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Chuck Hinman, IJMA 109: Little Helper Boy

Chuck Hinman. It's Just Me Again No. 109: Mom's Little Helper Boy
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by Chuck Hinman

Mom's Little Helper Boy

I wasn't sleeping well and my mind drifted off to memories of my dear Mom and my early childhood days. I was about seven - ten years old. Brother Bob was two years older and sister Joy Ann was five years younger than me.

In those days, on Sundays we ate Sunday dinners at either Grandpa and Grandma Mouser's place in Blue Springs, Nebraska, or at our place on the farm a few miles away After each family had attended Sunday School and Church in Liberty or Blue Springs, Nebraska, we gathered at one place or the other for Sunday dinner.

We stayed dressed up after Sunday School and Church. I still follow that family tradition at age 88 here at Tallgrass Estates in Bartlesville, Oklahoma, and have no intention of stopping.

When we ate at our house, we ate Sunday dinner in the dining room on a table cloth with matching napkins. We may have been farmers but that didn't mean we were classless slobs.

Here's just one of the many ways Mom used me as her little helper and I LOVED IT!

Early Sunday morning, after we had finished milking and doing the morning chores, we ate breakfast. Mom was busy putting the finishing touches on dinner and getting herself and Joy Ann dressed for church. So she enlisted me and taught me how to set the table in the dining room with a table cloth and all the Hinman finery. That included the good dishes, crystal, and silverware.

The first thing I learned to do (when I was seven years old) was to add an extra table leaf because Grandpa and Grandma were coming and we wanted to "put on the dog" for them even though they had eaten with us just two weeks ago. Next came the table pad. Mom had to help me get the freshly ironed linen table cloth on so it would be straight. I never mastered that because I was so little. But Mom was always very patient with her little helper guy. Then came the dinner plates with Dad and Mom's plates on each end of the table, Grandpa's and Grandma's plates on the side of the table next to the floor furnace, Bob's and my plates across from Grandpa's and Grandma's and Joy Ann's highchair next to Mom.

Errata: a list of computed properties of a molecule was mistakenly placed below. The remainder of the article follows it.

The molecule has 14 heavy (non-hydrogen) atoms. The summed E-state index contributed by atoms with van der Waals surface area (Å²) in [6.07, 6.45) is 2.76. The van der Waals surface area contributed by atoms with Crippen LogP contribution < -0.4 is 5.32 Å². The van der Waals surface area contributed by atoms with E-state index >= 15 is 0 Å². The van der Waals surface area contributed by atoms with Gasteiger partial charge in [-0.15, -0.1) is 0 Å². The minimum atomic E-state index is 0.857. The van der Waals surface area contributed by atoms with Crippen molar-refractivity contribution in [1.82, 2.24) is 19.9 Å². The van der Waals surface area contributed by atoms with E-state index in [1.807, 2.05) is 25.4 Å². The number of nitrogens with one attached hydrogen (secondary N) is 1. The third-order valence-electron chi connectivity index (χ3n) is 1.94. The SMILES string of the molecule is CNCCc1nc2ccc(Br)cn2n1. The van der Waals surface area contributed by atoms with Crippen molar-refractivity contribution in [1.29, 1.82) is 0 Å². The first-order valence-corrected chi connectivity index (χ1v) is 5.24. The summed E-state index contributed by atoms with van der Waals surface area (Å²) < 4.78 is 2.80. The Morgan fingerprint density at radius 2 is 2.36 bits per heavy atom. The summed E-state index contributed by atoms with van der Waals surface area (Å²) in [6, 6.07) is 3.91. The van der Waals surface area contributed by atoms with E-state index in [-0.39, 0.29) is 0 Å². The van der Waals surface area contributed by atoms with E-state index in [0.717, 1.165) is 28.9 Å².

The hardest part was the correct placement of the silver. It was hard because I had a tough time learning and distinguishing between my right and left hands. I learned that the large table knife and dinner spoon went on the right side of the dinner plate and the dinner and salad fork went on the left side of the plate. But in those early childhood days, I frequently got them wrong because I didn't easily learn right and left.

The table setting was completed with the addition of the cup and saucer for the grown-ups at the tip of the dinner knife and the crystal water glass at the tip of the forks. The dinner napkins were refolded in the shape of a triangle and placed conveniently next to the knife and spoon.

After putting the six dining table chairs and highchair in place, the table was set and ready for "company." I dressed in my knickerbockers pants, jacket and high top dress shoes and high top socks and we were off to Sunday School and Church before coming home to another scrumptious Sunday dinner at our house. Grandpa and Grandma arrived shortly after we got home. Grandpa always had on his gray suit and carried his "tobacco spit" can. Grandma wore her lavender glass beads and earrings.

About ten years later when I was in military basic training under a tough drill sergeant who bellowed out "COLUMN RIGHT OR COLUMN LEFT" and I would panic until I pictured "right" as the side the knife goes on and "left" as the side the forks go on!

Thanks Mom! You were a lifesaver and never knew you were preparing me for the military when you taught me how to set the table for company!

Over the fifty some years of Connie's and my marriage, guess who was the "official table-setter" when company was coming to the Chuck Hinman's?

This story was posted on 2010-07-25 09:11:07
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